Logansport Pharos-Tribune from Logansport, Indiana on May 27, 1894 · Page 1
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Logansport Pharos-Tribune from Logansport, Indiana · Page 1

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Logansport, Indiana
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Sunday, May 27, 1894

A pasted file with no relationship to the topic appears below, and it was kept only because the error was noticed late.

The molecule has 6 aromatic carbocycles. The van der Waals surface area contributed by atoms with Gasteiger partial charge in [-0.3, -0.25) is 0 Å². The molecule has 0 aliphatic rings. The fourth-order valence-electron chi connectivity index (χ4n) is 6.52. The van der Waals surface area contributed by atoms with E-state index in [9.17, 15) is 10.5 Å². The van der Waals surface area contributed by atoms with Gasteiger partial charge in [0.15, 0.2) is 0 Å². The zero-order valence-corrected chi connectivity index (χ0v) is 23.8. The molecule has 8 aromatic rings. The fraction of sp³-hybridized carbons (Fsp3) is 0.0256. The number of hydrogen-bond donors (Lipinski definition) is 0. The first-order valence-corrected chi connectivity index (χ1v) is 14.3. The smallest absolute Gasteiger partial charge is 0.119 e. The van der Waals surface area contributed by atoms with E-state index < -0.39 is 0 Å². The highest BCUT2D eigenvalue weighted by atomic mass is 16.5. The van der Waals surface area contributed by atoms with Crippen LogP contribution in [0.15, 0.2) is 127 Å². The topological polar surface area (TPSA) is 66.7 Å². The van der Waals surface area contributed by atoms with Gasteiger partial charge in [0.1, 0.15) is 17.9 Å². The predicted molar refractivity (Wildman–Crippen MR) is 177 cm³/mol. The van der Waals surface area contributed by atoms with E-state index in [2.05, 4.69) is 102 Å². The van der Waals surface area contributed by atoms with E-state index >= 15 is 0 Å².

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MAY 27. 189*. WORLD'S FAIR ART PORTFOLIO COUPON. 6 coupons or different datM and 10 oetM secures the current number ot Art Pottfotp toe. See advertisement. VOL. XIX. LOGANSPOKT, INDIANA. SUNDAY MOKNING. MAY 27. 1894. NO. 1-28. Encouraged by the Great Patronage be stowed on us at our new and beautiful quar ters, we will continue in our efforts of placing before you the In all kinds of Dry Goods. Inasmuch as the demand for that wonderful bargain, our 9 He is stilT exceeding the supply, we have telegraphed for two more cases, which will be on sale TOMORROW At the same old price, 9 I-2c per yard-goods that retail any where at 20c per yard. , Choice Lace and Valciennes Edgings to trim these Organdies at merely nominal prices at the ever busy and most popular BEE HIVE Wiler & Wise. 409-411 Broadway. HILL ATTACKS THE BILL, 3»ajs Ills Respects to th» Tariff Measure nod to Hvnator Gorman. WASHI.VOTO.N, May 20.—Senator Hill made his promised attack upon the tariff bill when the lead schedule .came up. Senator Hill denied that Senator Gorman had any rifrht to announce in his recent speech that tho democratic senators were united In favor of the pending bill. Ho declared that the bill •wouldnot be satisfactory to him (Hill), as lontf as it contains a remnant of the popullstic income tax. The bill was .not satisfactory in its present form to a number of democratic senators. He . had no desire to prevent the passage of a tariff bill based on democratic principles. The bill should be perfected and passed, continued Senator Hill, in explanation of his vote against the .-tabling- of the bill the other day. In putting a duty of X of a cent a pound Ion lead ore, he wanted to know what "became of the platform, what became of the democrats, and what of the record made in the other houae, Awarded •l.OOO.OOO. BUTTK, Mont., May 20.—In the case of the possession of 81,000,000 of First matlonal bank stock formerly belonging to the late Millionaire Davis, of thin city, the courts have decided that the stock belonged to Andrew J. Davis, who had been accused of selling po»- •eosion of it improperly. Davis claimed that his uncle gave him the stock before his death, and the court upholds his claims. A Defaulter. R«KD CITY, Mich., May 20.—Lou B. Winsor, judge of the probate court of Osceola county, has forwarded his resignation to Gov. Kich. He has also withdrawn from the office of Justice of the peace. The reason is that while occupying 1 the office of village clerk •for twelve years Judge Winsor misappropriated about 81,300. He has acknowledged his guilt and paid back .the money. Escaped from Jail. : CUVELAND, 0.. May 26.— Charles Snow, George Anderson and Bob Clark •soaped from jail at noon. Confederates on the outside had out the bars in / » window, and the prisoners wrenched 1 oot the bars, tied a quilt and slid to the ground. The escape was discovered in five minutes, but outside friends had spirited tho mon away to » place of safety. B»<lly Injured. DTTBUQUB, la., May 28.—The venerable Mother Joseph and another sister of charity were perhaps fatally injured Friday afternoon. They were descending a steep hill in a buggy *h«n a gtrap broke, the buggy was 1 overturned and they were dragged down the bUl. Want* to Bun tat Coagiutt. CousqiLBt.ul'FS, la.. May 36.—The , Statement is made, on apparently reli- ; . »ble authority, th»t Gen. J»me» B. !., WwYer, of De. Moine., will •hortly remove to this city, with the intention ) Ot iMiog a candidate for congressional 1-boMn from the Ninth district. TELEGRAPHIC BREVITIES. Charles Decker fell under an engine and was killed at Charleston, 111. The republicans of the Sixth Kansas district nominated Abram H, Ellis for congress. Largo shipments of gold have had no effect on tho money rates. National banks have more cash on hand than state banks. Drunken Canadian soldiers tore down the American flag 1 in front of the United States consul's office in St. Thomas, Ont. Members of a prominent New York family found a supposed dead son serving a senteuce in an Ohio penitentiary under an assumed name. It is said the discovery has been made that congressmen had been drawing salaries for employes who do not exist and pocketing tho proceeds. W. VV. Hei'riok, aged 02, a well- known capitalist of Minneapolis, died on a train en route home from California, where he spent the winter. The giant Cunard steamer Lucania made tho trip from Liverpool to New York in five days, twelve hours and fifty-seven minutes, beating all records. The Sioux City Traction company, with a capital stock of 81,000.000, succeeds the Street Railway company in the operation of the 40 miles of road. Miss Lee Jones, daughter of a Texas banker, won a piano valued at Jl.OOO in a contest at llardin college, Mexico, Mo. She was one of nineteen contestants. A company has been organized at Dubuque, la., to operate a coal mine in Cook county, Wyo. The vein is said to be one of tho largest ever discovered in the west. ComitiiTHftl Travelers at' Cleveland. CLBVKI.A.N-D, 0., Way 20.—The grand court of tho United Commercial Travelers of America began its annual session here Friday. The local members of the order have made great preparations for the event, and the business houses throughout the wholesale district are ornamented with flags and bunting in honor of the visitor*, who number 1,500. _ Dr..Meyer Gives Up. NEW YOKK, May 20.—Ur. Henry C. F. Meyer will probably be sentenced to state prison for life by Recorder Smythe next Friday, Charles W. Brooke of counsel for Meyer has given up the flght. He has notified District Attorney Fellows that ho will not press his motion for a new trial nor take the case to the court of appeals. Won by an Illinois Youth. ITHACA, N. Y., May 20.—Edward U. Henry, of Elmwood, 111., of the junior class, won the '86 memorial prize in •locution at Cornell university. CoUi Shaver Goes to Prison, Sioux CITY, la.. May 88.—W. F. Show, the convicted coin shaver, has buen sentenced to eighteen months at hard labor in the penitentiary. Bepublloana of the Second Kansai congressional district took W4 ballots Thursday, making 891 altogether, without making any ohoiee. THEY Am DEFIANT Strikers at La Salle, 111,, Show Thei Contempt for Militiamen. Taunts and Insults Hurled at th Troops—A Rumor That the Camp Is to Be Attacked. LA •J-IIK SITUATION CRITICAL. MALLK, 111.. May 2D. - Tho streets arc filled with shouting riotous miners, arid at every turn there are tiylits and fracases. The striker arc bidding bold defiance at all at tempts to control them, and pillaging hordes of desperate Huns, (Slavs ant' Russians seemingly hold th'e town and the surrounding country at their mercy Gov. Altgcld's curb on the militia in the slinpu of li. command to act only in cases of serious outbreaks anil to aft'orc no police protection has instilled tht bullet into the rioters that thu soldier; is to remain neutral. They have com pletely overrun the local authorities and citizens hardly stir out of thei homes for fear of personal harm. Mny Attack the Camp- The effect of the restraint put upon the militia by the executive has given full vent to tho vicious purposes of the more violent men and camp Matthie son is surrounded by a band of taunt ing and desperate men. The militia 1: subject to open insult, but dare raakt no effort to stop the affronts put upon thorn on account of the governor's pro- nuneiamento. Information has just been received that the strikers have been holding a secret meeting this morning ;it which an attack on the military camp was planned. The presence of tho armed force has inflamed the strikers to a de groo of heat that cannot be checked and it is the general opinion that a conflict between the miners and the sol diers will surely occur. Many of the soldiers will not hesitate to begin hostilities if opportunity offers, for the humiliation of tho last twenty-four hours has been too much to bear. The miners have repeatedly threatened them, and such a feeling of enmity between the two sides has arisen that a clash seems inevitable. Three Thousand Desperate Striken. Officers and men now number 800, but there are 8,000 desperate strikers here and more are likely to come from Spring Valley and towns west. The leaders of the miners have lost their influence over the hot-headed foreigners and all the talks and sentiments are menacing to peace and good order. The Huns are as thirsty as ever for vengeance upon the deputies who arrested three of their comrades and took them to the Ottawa jail. They loudly demand the prisoners' release and reassert their intention of marching to Ottawa in a body and forcing tho jailers to deliver their fellows. Applying tho Torch. A mob of 300 strikers from Oglesby marched to Starved Rock, burned and destroyed all the wagons, mules, props, tools and mine paraphernalia of the Holland mine. Then they visited the coal beds of Lee and Johnson and of Frank Campbell and burneri everything on the grounds. The proprietors will sue the county for their loss, Fear* Only the Foreigner*. F. 0, Wyatt, the manager of the La Sallo County Carbon Coal company, which employes over 1,400 men, said that he had no fear of trouble from the English-speaking miners. There were over 800 foreigners, however, who could not speak English and who were not even citizens of tho United States that were liable to resort to violence at any moment. There were a jreat many anarchists among them. Strikers Still at Torre Haute. TERRE HAUTE, Ind., May SO.—The miners who boarded a Big Four train ut Grant and came to this city Friday evening are still on top of the box cars where they were sidetracked by the iompany. They insist that they will ,vait until the company takes them to Pivna, where they were called to join Illinois strikers in an attempt to persuade the men at work there to join the strike. Superintendent Neel, of the Big Four, says that he will not start the train west unless the Terre Haute authorities remove the men from the cars. Mayor Ross has telegraphed him thatas the company brought the men here it ught to take them away, and he ad- mos that tho train be moved to. avoid further trouble. The men have been peaceable and made no disturbance. Mayor Ross received another' message from Ncel saying that if he carried the men to Pana it would result in bloodshed, and asking the mayor, to persuade the men to consent to be returned home. Mayor Ross road the message to the men and they replied: "To Pana or bust," The mayor telegraphed this to Noel, adding that the men were orderly, were on board, the cars on which the company Had brought them here, and that he eoflld do nothing more. . ;| Freight trains Abandoned. || The railroad company has serfed formal notice on the authorities .that the etty and county will be held liable tor any damage done to its property. All freight trains have been annulled, and, if p**M>WB»* trains are bothered they, too, are to be annulled. There is a good deal of indignatio: in tho city because the railroad compa ny clumped the men on the city. Th prevailing opinion is that tho company should not have pulled the train out o Grant with the men on board, or shoul.' carry them ou. The popular denian. peremptory notice to haul the men away at once. MoBrldo Fours Trouble. CoLL'Jinus, O., May 2<l.—President Me Bridu is a much worried man. He sni. Friday night: "This strike will be th greatest in tho history of the world If u settlement is not made soon 1 dare not contemplate the consequences The worst is in tho future. Ifut then will be no settlement other than on the basis already offered by the miners," President Mcllride lias issued a circular to the miners deprecating al violence. Among other things he says "In Rflvcrnl places mine properly has b destroyed, nil'.romls Interfered with mill life jeopardized and lost. It must lie understood that every mliur who advises or participates In unlawful methods in tho movement simp'.! brings discredit upon us and nlds the operators. All Unit Is needed Is to remain llrm, Is cool, maintain thu pence, protect property, and the victory is ours." TO REPEAL BANK TAX. Mr. Springer Sot» Forth Advuutsitfos Offered by tho Hill. WASHINGTON, May 'JO.—Congressman W. M. Springer (dem., 111.) addressee the house of representatives in support of the JJrawley bill. Mr. Springer spoke fully on the evils resulting from the issue of state bank notes to the people at large and the trade and commerce of the country, 'He gave a full history of the failures and losses arising from the wild cat banking circulation, which preceded the greenbacks, and then eulogized the present bill for remedying all these evils now, before the committee on banking and currency, a synopsis ol his remarks being as follows: He described the bill, section by section, the gist ot tho measuro being that all national notes Issued shall be protected by deposits of gold to tho extent of 20 per cent, and United States, state, loan or county bonds for tho other 80 por cent. Bunks to be made tho means of distribution, even If it culls for tho establishment of it bank in every village. Tho notes to' be issued In threo classes. Series A corresponds, with tho amount or gold deposited and pays 8-10 of I per cent, per annum to the government to cover expenses or the Ls&ulux commission. Series B; to equal 00 • por cent. of all the currency issued to the, bank, .whicli must, pay 1 per cent, yer annum, and series C.Issues to the amount of tho remaining OT •per cent., which must pay to the government 4 por cent, per annum. Tho object of the series la to secure the necessary elasticity, Class A and B would furnish all tho currency needed for ordinary business of tho people. Class C would not ho taken out unless tho emergency required and v worth the interest charnod. When the stringency subsided It would be returned and made applicable to any other section of tho country, wherever required The currency could, therefore, never be depreciated, and us it would bo undo legal tender and receivable for all dues, and could not go beyond the necessities of tho people, it would Lover cause panics, but would release all financial stringency before the banlis could be affected. FLOODS IN WASHINGTON. Towm under Water and the Wholo Pujrot Hound lleglou In Danger of Inundation. SEATTLE, Wash., May 20,—The hot weather of the last few days has melted the snow and glutted all streams Sowing into Puget sound. Skagit river is higher than for fourteen years and is still rising. At Mount Vernon business is suspended. The whole lower part of the town is flooded. Fifteen .square miles of the farming land around Mount Vernon will be under water soon and crops will bo inundated. Skagit delta, more than 10 square miles, is underwater, and so is Olym- jia marsh. Hamilton, Avon and Sterling are inundated, and it is said 8 liles of the Great Northern tracks are washed out. Practically all the farming land in Skagit county is under water. The mills and the electric Jght plant at Mount Vernon are shut down. The Snohomish, Skykoom- .sh and Stillaguinaish are rapidly ris- ng, and damage is feared. The Green, White and Puyallup rivers are bank full, and the Northern Pacific bridge at Stuck Junction is in danger. The Cedar river is rising and has combined with the White to flood Duwamish valley south of this city. ^ A MYSTERIOUS MURDER. The Dead »nd Fearfully Hacked Body of a Man Fouud. .JTOiAifAroLis, Ind,, May 20.—The dead body of an unknown man neatly dressed was found on the Vandalia •ailroad tracks west of the city Friday. There were two frightful gashes across th« throat, eaoh 6 inches ong, a deep knife stab under ;he right jaw bone, two deep cuts oil ;he right ear and a severe fracture of > skull at the back of the head. About the spot were evidences of a earful struggle, and in his right hand ;he dead man clenched a pocketknife, which he had evidently drawn to protect himself from his murd erous assailants. Decnal* In the Wheat Are*. ST. PAUL, Minn., May 26.—Investigation shows that farmers of the wrthwest have abandoned wheat as ,helr only crop. The decrease this -ear will bej»6 per cent. Itrt. Mayer Acquitted. EJLCINB, Wis., May 36.—Mrs. Mary Mayer bwbeen acquitted of the charge ot poisoning her first husband, Herman Orienke, last August The jury w*» FOUGHT AT DAWN. Strikers Attack Deputies in the Cripple Creek Region at 4 A. M. Battle in Which One Miner Killed and Three Wounded— Gov. Waite's Position. Is AX l;.\HT.Y MOIlXrXG SKlKMItUI. CKIITI.K CUKBK, Col., May 20.— > 7 ews has just reached here that about midnight the strikers seized an engine and ears at Victor and proceeded to Wilbour, 10 miles down the Florence & Cripple Creek railroad, where the Denver deputies were encamped. A battle ensued at 4 a. m. between the strikers and outpost of the deputies, in which oue miner was killed and three injured. Several deputies were also wounded. The name of -the miner killed wns tieorfre Crowley. As the wires have been cut particulars of tho affair have not been obtained. A nonunion miner was also shot and killed in a saloon at Victor at T a. m. Mob Numhoreil 3OO. Tho mob that attacked the deputies numbered about :>UO. Their approach was discovered by the deputies and firing began at once from both sides. Tho deputies fired from the windows of tho coaches and the miners from behind bowlders and trees. The engagement did not last long. It is not known how the deputies fared. The miners who returned claimed that at least' fifteeu of them have been either killed or wounded. Members of the miners' union positively deny that any men were killed by the blowing- up of the shaft-house at the Strong mine Friday. They say they took precautions to see that all the miners came out before applying the torch to the fuse, and account for the missing men by saying they left camp in the night. UlHnriiieil by Women, The strikers, 'who are ready to do bnttle with the armed deputies if any attempt is made to reopen the mjnes with nonunion men, gave the credit of disarming eleven miners and seven deputies, which was accomplished Friday, to two women, and the latter are receiving all the honor duo to heroism. The bunk at the Independence mine had been' occupied by nonunion miners for over a week. The sheriff has sent guards to protect them and there they remained in the very heart of the strike district. All efforts to force an evacuation had been ineffectual. According to the story told by the strikers, the women . sought admission to tlte building and were allowed to enter. Then they flourished a revolver each and commanded the men to throw up their hands. The men acceded, and the striking miners, who were near at hand, appeared. The eighteen men were disarmed and their arms forfeited. They were marched by the strikers toward Cripple Creek and ordered not to appear in camp again. Gov. Walte with the Striker*. DENVEK, May SO.—Gov. Waite does not hesitate to decjjire that his sympathies are with the striking miners at Cripple Creek. He asked Attorney General Englely for an opinion as to the right of a sheriff to obtain an armed force from another county than that in which he is an officer. The attorney general has returned a written opinion *x> the effect that "the organization of an armed force of men in Arapahoe county to march to or enter Kl Paso county, for the purpose alleged, is conspiracy to do or aid in an unlawful act, and all persons members of sucli armed force or cooperating to organize, or to send or transport the same into one county from another, are guilty of a conspiracy to do an unlawful act, and the deputizing of such men to act as deputy sheriffs by the sheriff of El Paso coun ;y is a violation of law." The attorney general adds that "the chief executive of the state should preserve the peace of the commonwealth, even if it should be- :ome necessary to call out th« entire military force of the state. If the peace cannot be preserved otherwise, martial law should be declared in the particular district, and all violators of public order, including the said armed force, should be sum- narily dealt with, that the dignity ol ihe state may be maintained invioV ate." Will Stop tho Bow. Gov. Waite said: "It la my duty to itop this row. I sn»G probably Issue a proclamation calling on »U ,rmed citizens to resume tnelr Ually avoca- Ions and upon all lawless bodies to disperse. Those men from Denver who arc under arras at Cripple Crpelt arc. to my mind, rioters »nd in Illegal bf dy. In directing all Illegal bodloa o disperse those deputies must take oogul- ance of the warning just us must any and »U ither bodies,'^ ' Another renilod Bill. WASHINGTON, May 20.—Senator Voorhees has introduced a bill providing that no pension for disability, or under .he act of June 87, 1890, or to the widows of soldiers, shall be for less than '13 » month. Cholera In China. SAN FBANCJBCO, May 88.—The steamer City of Peking: has arrived from the irient, bringing news of a cholera epidemic at C*ntoa. Many deaths are oo» ourrlng daily. STATE TELEGRAMS. NewsFlaehod Over tho Wiresfrom Indiana Cities and Towns. Hunker licnrh Mimt Stniid Trial. Haute, Ind.. May 20.—Jndg* White has decided against the dcfcn*» in the iianker Hoaeh case. He held that an indictment was good although the defendant's constitutional right* had been invaded provided i% was proven that tho invasion was not to his injury. H* said the evideneu was overwhelmingly conclusive that the grand jury found the indictment for embezzlement o£ fnuds that were in bis possession a* trustee on testimony other than that obtained from the books of his private bank. He ruled that Beach should plead to the indictment next Thursday. li ol,y CmeK Go Over to August. Cuows POINT, Ind., May 2C.—ThomM J. Steurns. whose alleged misconduct while serving on the O'Malley jury caused it to be discharged, appeared in court Friday morning. Attorney ,1. B. Peterson, counsel for Defendant O'Malley, raised tb« • point as to whether Judge BiffgB had n. right to preside at a hearing of the contempt case. His honor decided the point well taken, and tha defendant was released on bond of $100 for his appearance at a special term of court to be held beginning August 90 next. The cases of defendants then all went over to the August term. Catches a Grand Army Turtle. BRAZIL. Ind., May iO.— While seining for, minnows John Garber caught » small turtle, not larger in circuit than a silver doling which bears upon its shell in front an exact facsimile of the G. A. 11. badge. The turtle w«* immediately placed on exhibition, and has been viewed by many. The badjf» is so plain and perfectly outlined th»% it has created much comment. found Three Coffins. INDIANAPOLIS, Ind.. May 20.— JohnH. Chaff ee, an old and well-known cltlun, was treated to a disagreeable surprise in Crown llill cemetery when .he weut there to superintend the removal of the remains of his wife who died twenty years ago., lie found that two other bodies had 'been buried above his wife's coffin. H« threatens to bring suit. Quarnutln* Ordorod Continued. Bouitiio.v, Ind., May 20.— Secretary Metcalf, of the Indiana state board of health, was in Bourbon Friday and ordered quarantine to bo continued on several suspected smallpox cases. In Fulton county there h»T» been thus far thirt3'-one cases, ten of which have proven fatal. It is now thought that the disease in norther* Indiana is fully under control. Perished la the Swamp. FOBT WAYNE, Ind., May 20.— Tha body of the unknown woman found near Maples, Ind., was identified, at- the Fort Wayne morgue. She wm« Sirs. Ferdinand Henkel, who wandered away from her home hero six week* ago and perished in the swamp front exposure. She was 70 years old. Mot Machine* JIust Go. IxDLAXAi'OLis, Ind., May 30.— Chief of Police Powell has ordered CTery nickel and pcnny-in-the-slot machine. in Indianapolis to be taken out of Ut« stores, where they have been doing A lucrative business. They are held to be gambling devices. Passed Away. INDIANAPOLIS, Ind., May 26.— Henry ' E. Galloway, president of the Indianapolis Rubber company and vice president of the Indiana Bicycle company, died Friday of peritonitis after two weeks' illness. Ho wa» born in Cook county, 111., in 1802. Life Sentence for Kalph Drake. Cotuiiijus, Ind., May 20,— Ralph Drake, who on the first day of Jon*,. 189S, in a boarding house here killed Mrs. Ada Ward and who has been on trial for two weeks, was found guilty Friday and sentenced to the southern prison for life. Alleged Cattle Stealer Arrested. NoHTii JUDSON, Ind., May 29.— Fr»d Weaver, of Winamac, was arrested at Lomax station Friday and li in th« custody of a constable here charged with an attempt to ship seven head of stolen cattle to Chicago. Fell Dead. ISWANAPOLIS, Ind., May 26.— Jaunt A. Shearer, a saloonkeeper, fell dead in tho poolroom of the Denison hona* Friday afternoon. He was a portly man and death was caused by apoplexy. _ DcnlUta Elect Officers. ELWOOD, Ind., May 2C.— The Eastern Indiana Dental association closed ito sixth annual meeting here Friday. Dr. D. S. Wilson was elected president and Dr. Gordon secretary and treasurer. Glass Works What Down. EL WOOD, Ind. , May 36.— The Diamond Plate glass factory of this city closed down Friday evening for an indefinite period, throwing hundreds of employes. out of employment. Value of an Muxca, Ind., M»y M.-WUUwn Bti* flerwm* a warded $5,000 d»m»re« FrUkhy for the low of »a eye while working •*-